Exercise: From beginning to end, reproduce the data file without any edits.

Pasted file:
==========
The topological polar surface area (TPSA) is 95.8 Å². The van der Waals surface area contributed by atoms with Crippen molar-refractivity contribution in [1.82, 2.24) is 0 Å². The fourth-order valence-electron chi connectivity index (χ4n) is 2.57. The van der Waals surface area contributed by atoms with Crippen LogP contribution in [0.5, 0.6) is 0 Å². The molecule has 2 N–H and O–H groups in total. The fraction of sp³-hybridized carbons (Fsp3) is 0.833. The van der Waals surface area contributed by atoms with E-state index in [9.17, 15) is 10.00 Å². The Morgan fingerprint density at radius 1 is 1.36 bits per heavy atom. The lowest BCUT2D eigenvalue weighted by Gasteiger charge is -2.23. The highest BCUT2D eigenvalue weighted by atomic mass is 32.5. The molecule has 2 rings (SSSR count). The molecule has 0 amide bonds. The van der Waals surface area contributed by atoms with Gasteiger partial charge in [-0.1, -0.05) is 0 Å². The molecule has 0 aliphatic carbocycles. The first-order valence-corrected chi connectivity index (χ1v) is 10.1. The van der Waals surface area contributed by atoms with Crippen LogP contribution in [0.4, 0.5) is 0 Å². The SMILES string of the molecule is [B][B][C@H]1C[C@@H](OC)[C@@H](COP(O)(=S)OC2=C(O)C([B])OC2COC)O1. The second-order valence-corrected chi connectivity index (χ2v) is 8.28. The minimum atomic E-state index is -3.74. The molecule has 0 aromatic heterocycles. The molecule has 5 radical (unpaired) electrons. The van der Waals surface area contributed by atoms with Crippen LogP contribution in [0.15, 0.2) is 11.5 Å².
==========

The topological polar surface area (TPSA) is 95.8 Å². The van der Waals surface area contributed by atoms with Crippen molar-refractivity contribution in [1.82, 2.24) is 0 Å². The fourth-order valence-electron chi connectivity index (χ4n) is 2.57. The van der Waals surface area contributed by atoms with Crippen LogP contribution in [0.5, 0.6) is 0 Å². The molecule has 2 N–H and O–H groups in total. The fraction of sp³-hybridized carbons (Fsp3) is 0.833. The van der Waals surface area contributed by atoms with E-state index in [9.17, 15) is 10.00 Å². The Morgan fingerprint density at radius 1 is 1.36 bits per heavy atom. The lowest BCUT2D eigenvalue weighted by Gasteiger charge is -2.23. The highest BCUT2D eigenvalue weighted by atomic mass is 32.5. The molecule has 2 rings (SSSR count). The molecule has 0 amide bonds. The van der Waals surface area contributed by atoms with Gasteiger partial charge in [-0.1, -0.05) is 0 Å². The molecule has 0 aliphatic carbocycles. The first-order valence-corrected chi connectivity index (χ1v) is 10.1. The van der Waals surface area contributed by atoms with Crippen LogP contribution in [0.4, 0.5) is 0 Å². The SMILES string of the molecule is [B][B][C@H]1C[C@@H](OC)[C@@H](COP(O)(=S)OC2=C(O)C([B])OC2COC)O1. The second-order valence-corrected chi connectivity index (χ2v) is 8.28. The minimum atomic E-state index is -3.74. The molecule has 0 aromatic heterocycles. The molecule has 5 radical (unpaired) electrons. The van der Waals surface area contributed by atoms with Crippen LogP contribution in [0.15, 0.2) is 11.5 Å².